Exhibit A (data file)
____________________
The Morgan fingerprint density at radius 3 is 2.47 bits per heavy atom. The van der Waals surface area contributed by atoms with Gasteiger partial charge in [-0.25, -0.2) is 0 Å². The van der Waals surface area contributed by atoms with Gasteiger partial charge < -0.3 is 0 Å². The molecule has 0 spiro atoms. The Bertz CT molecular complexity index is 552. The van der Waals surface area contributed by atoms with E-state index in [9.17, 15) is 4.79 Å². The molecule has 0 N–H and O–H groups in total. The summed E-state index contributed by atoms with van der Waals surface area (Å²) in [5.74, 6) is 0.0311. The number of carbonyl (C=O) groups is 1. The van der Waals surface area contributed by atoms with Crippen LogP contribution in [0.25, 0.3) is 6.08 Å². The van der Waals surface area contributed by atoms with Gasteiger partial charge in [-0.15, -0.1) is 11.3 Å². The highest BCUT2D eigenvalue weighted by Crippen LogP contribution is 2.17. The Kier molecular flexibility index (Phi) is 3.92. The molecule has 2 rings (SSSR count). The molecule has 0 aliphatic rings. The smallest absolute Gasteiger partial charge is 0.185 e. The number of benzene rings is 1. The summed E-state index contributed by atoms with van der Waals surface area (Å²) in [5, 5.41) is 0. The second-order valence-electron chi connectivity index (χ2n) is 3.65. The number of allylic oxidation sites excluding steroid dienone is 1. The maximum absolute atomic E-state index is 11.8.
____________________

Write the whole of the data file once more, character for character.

The Morgan fingerprint density at radius 3 is 2.47 bits per heavy atom. The van der Waals surface area contributed by atoms with Gasteiger partial charge in [-0.25, -0.2) is 0 Å². The van der Waals surface area contributed by atoms with Gasteiger partial charge < -0.3 is 0 Å². The molecule has 0 spiro atoms. The Bertz CT molecular complexity index is 552. The van der Waals surface area contributed by atoms with E-state index in [9.17, 15) is 4.79 Å². The molecule has 0 N–H and O–H groups in total. The summed E-state index contributed by atoms with van der Waals surface area (Å²) in [5.74, 6) is 0.0311. The number of carbonyl (C=O) groups is 1. The van der Waals surface area contributed by atoms with Crippen LogP contribution in [0.25, 0.3) is 6.08 Å². The van der Waals surface area contributed by atoms with Gasteiger partial charge in [-0.15, -0.1) is 11.3 Å². The highest BCUT2D eigenvalue weighted by Crippen LogP contribution is 2.17. The Kier molecular flexibility index (Phi) is 3.92. The molecule has 2 rings (SSSR count). The molecule has 0 aliphatic rings. The smallest absolute Gasteiger partial charge is 0.185 e. The number of benzene rings is 1. The summed E-state index contributed by atoms with van der Waals surface area (Å²) in [5, 5.41) is 0. The second-order valence-electron chi connectivity index (χ2n) is 3.65. The number of allylic oxidation sites excluding steroid dienone is 1. The maximum absolute atomic E-state index is 11.8.